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Bikes in China

Miscellaneous 7 226

I just uploaded more pictures of Chinese bikes and trikes to my Flickr account. If you are not interested in weeding through my other photos of China, click on the bikes set to the left. I love seeing utilitarian cargo bikes like these when I visit China. Unfortunately, I realize that everyday many of these bikes and trikes are being replaced (or displaced) by cars and trucks. The growing number of automobiles on the road makes daily life increasingly dangerous for these riders and the situation will only get worse as car ownership increases exponentially. I will refrain from rambling on about my thoughts on the state of cycling in China. Perhaps those ideas are better saved for another post (or maybe not).

While on the subject of China, check out the story of the Bicycling Barber of Beijing. Great story. I found it via the Cycling Dude.


  1. Kiril, The Cycling Dude March 25, 2006 at 3:11 am -  Reply

    Great Pics!

    Thanks for the link. ;-D

    As China’s economy grows, and modernizes, and more people own cars, the Culture of the Bicycle won’t be what it used to be, I imagine.

  2. teague March 27, 2006 at 9:25 pm -  Reply

    Any idea if there are nonprofit orgs (American or Chinese) working to preserve Chinese bicyclist rights and infrastructure in the face of the automotive onslaught?

  3. James March 28, 2006 at 5:07 pm -  Reply

    Good question. I would assume there are such organizations, but I really don’t know. If anyone reading this knows of any, I would like to hear about them. In a few of my photos, you can see bike lanes in Shanghai. I would imagine that most of the bicycle advocacy work in China is focused on the cities. The places where I assume conditions are the worst for transportational cycling are the rapidly growing manufacturing districts around the Pearl River delta. In industrial areas that were primarily agricultural communities not long ago, the people on bikes seem to be at the most risk. As someone who loves bicycles, I hate to see them viewed as a symbol of poverty and an outdated way of life. Unfortunately, I get the impression that many drivers in China view them just that way. Of course, my observations about bicycling in China are those of an outsider to the culture. I would love to hear thoughts from someone who regularly rides a bike in China. Anyone?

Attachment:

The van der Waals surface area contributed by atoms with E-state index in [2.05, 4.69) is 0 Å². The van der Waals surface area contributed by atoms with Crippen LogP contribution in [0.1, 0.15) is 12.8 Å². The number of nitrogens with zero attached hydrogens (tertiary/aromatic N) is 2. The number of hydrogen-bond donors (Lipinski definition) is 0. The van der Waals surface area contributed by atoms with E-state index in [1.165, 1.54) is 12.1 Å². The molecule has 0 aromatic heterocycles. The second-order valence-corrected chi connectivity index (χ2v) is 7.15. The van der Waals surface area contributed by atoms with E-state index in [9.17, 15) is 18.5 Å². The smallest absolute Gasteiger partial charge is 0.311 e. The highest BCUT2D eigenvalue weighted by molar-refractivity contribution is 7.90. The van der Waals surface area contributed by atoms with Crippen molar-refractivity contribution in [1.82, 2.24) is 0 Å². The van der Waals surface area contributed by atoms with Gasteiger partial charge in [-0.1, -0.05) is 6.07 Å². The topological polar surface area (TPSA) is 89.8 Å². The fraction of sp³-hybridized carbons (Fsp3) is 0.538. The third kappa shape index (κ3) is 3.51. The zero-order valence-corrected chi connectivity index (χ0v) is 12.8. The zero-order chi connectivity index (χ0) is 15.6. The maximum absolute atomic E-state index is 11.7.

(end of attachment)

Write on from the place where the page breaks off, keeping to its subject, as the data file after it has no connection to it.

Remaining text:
4. Anonymous October 14, 2006 at 10:44 am -  Reply

    I believe the Chinese government is promoting cars now, just like they used to promote bikes.

    I bought a new bike last week. It was a racing bike, but it was uncomfortable and impractical for the way of life here. I took it back and now I have a cheaper bike with a basket in the front and a cargo rack in the back. The utility bike is new and well built, so I find myself going faster than the electric bikes most of the time.

    A racing bike will keep pace with the motor bikes, but city traffic is too crowded to take advantage of the high speed. People frequently go against traffic in the bike lane, and cars occasionally cross ofer the bike lane to get to the main road. Old men are often riding a bike with a cart behind it, and they go very slowly. When you pass you usually pass on the left, but you should not get too close to the traffic. Buses often cross through the bike lane in order to stop at a bus stop.

    Andrew Mahurn

  5. Ruth August 7, 2007 at 4:38 pm -  Reply

    I have a 2 year old Chinese delivery tricycle similar to the ones in your photo. I purchased it in Shanghai. I powder-coated it in red and used it in my import shop. I need to find a new home for it. Do you have any suggestions? These Chinese tricycles are very heavy and have one speed and a hand brake. To use it here, I would suggest putting a small motor on it. I am located in Austin, Texas.

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